Disorder-induced magnetic memory: Experiments and theories Academic Article uri icon

abstract

  • Beautiful theories of magnetic hysteresis based on random microscopic disorder have been developed over the past ten years. Our goal was to directly compare these theories with precise experiments. To do so, we first developed and then applied coherent x-ray speckle metrology to a series of thin multilayer perpendicular magnetic materials. To directly observe the effects of disorder, we deliberately introduced increasing degrees of disorder into our films. We used coherent x rays, produced at the Advanced Light Source at Lawrence Berkeley National Laboratory, to generate highly speckled magnetic scattering patterns. The apparently "random" arrangement of the speckles is due to the exact configuration of the magnetic domains in the sample. In effect, each speckle pattern acts as a unique fingerprint for the magnetic domain configuration. Small changes in the domain structure change the speckles, and comparison of the different speckle patterns provides a quantitative determination of how much the domain structure has changed. Our experiments quickly answered one long-standing question: How is the magnetic domain configuration at one point on the major hysteresis loop related to the configurations at the same point on the loop during subsequent cycles? This is called microscopic return-point memory (RPM). We found that the RPM is partial and imperfect in the disordered samples, and completely absent when the disorder is below a threshold level. We also introduced and answered a second important question: How are the magnetic domains at one point on the major loop related to the domains at the complementary point, the inversion symmetric point on the loop, during the same and during subsequent cycles? This is called microscopic complementary-point memory (CPM). We found that the CPM is also partial and imperfect in the disordered samples and completely absent when the disorder is not present. In addition, we found that the RPM is always a little larger than the CPM. We also studied the correlations between the domains within a single ascending or descending loop. This is called microscopic half-loop memory and enabled us to measure the degree of change in the domain structure due to changes in the applied field. No existing theory was capable of reproducing our experimental results. So we developed theoretical models that do fit our experiments. Our experimental and theoretical results set benchmarks for future work. © 2007 The American Physical Society.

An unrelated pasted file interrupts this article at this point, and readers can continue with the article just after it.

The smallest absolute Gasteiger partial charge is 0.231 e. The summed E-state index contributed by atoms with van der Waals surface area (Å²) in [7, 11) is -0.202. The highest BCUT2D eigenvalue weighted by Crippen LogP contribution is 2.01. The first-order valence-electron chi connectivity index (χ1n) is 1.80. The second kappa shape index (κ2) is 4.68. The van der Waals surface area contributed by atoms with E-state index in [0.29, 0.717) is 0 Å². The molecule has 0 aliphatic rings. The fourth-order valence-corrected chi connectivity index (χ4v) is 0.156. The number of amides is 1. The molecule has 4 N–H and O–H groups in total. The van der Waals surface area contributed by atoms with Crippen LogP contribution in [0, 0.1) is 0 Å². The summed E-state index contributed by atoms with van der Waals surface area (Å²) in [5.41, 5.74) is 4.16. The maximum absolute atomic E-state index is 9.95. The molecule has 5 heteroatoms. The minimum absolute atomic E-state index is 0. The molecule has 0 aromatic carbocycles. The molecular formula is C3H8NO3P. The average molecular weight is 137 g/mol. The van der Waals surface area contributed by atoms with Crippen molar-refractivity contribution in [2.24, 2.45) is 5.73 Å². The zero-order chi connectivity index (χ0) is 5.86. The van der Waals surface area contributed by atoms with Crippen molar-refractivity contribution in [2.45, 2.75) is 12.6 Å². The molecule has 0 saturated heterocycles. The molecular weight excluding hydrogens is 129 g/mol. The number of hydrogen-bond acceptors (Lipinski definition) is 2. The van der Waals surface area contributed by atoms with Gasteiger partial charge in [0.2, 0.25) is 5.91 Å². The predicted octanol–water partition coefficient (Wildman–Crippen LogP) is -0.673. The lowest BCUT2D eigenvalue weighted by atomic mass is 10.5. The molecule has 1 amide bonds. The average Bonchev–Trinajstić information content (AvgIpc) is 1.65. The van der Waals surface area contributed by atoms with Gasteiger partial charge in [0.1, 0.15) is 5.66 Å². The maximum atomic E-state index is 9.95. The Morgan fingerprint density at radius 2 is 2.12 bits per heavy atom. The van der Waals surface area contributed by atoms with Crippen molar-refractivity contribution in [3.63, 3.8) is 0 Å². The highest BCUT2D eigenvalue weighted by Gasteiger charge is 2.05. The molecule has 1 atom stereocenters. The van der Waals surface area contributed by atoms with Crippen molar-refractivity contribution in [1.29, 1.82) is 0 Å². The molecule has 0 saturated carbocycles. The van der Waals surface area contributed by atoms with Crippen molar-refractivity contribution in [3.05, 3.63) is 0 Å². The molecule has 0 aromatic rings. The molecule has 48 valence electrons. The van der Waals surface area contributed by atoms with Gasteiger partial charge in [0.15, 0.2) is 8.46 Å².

author list (cited authors)

  • Pierce, M. S., Buechler, C. R., Sorensen, L. B., Kevan, S. D., Jagla, E. A., Deutsch, J. M., ... Kortright, J. B.

citation count

  • 60

publication date

  • April 2007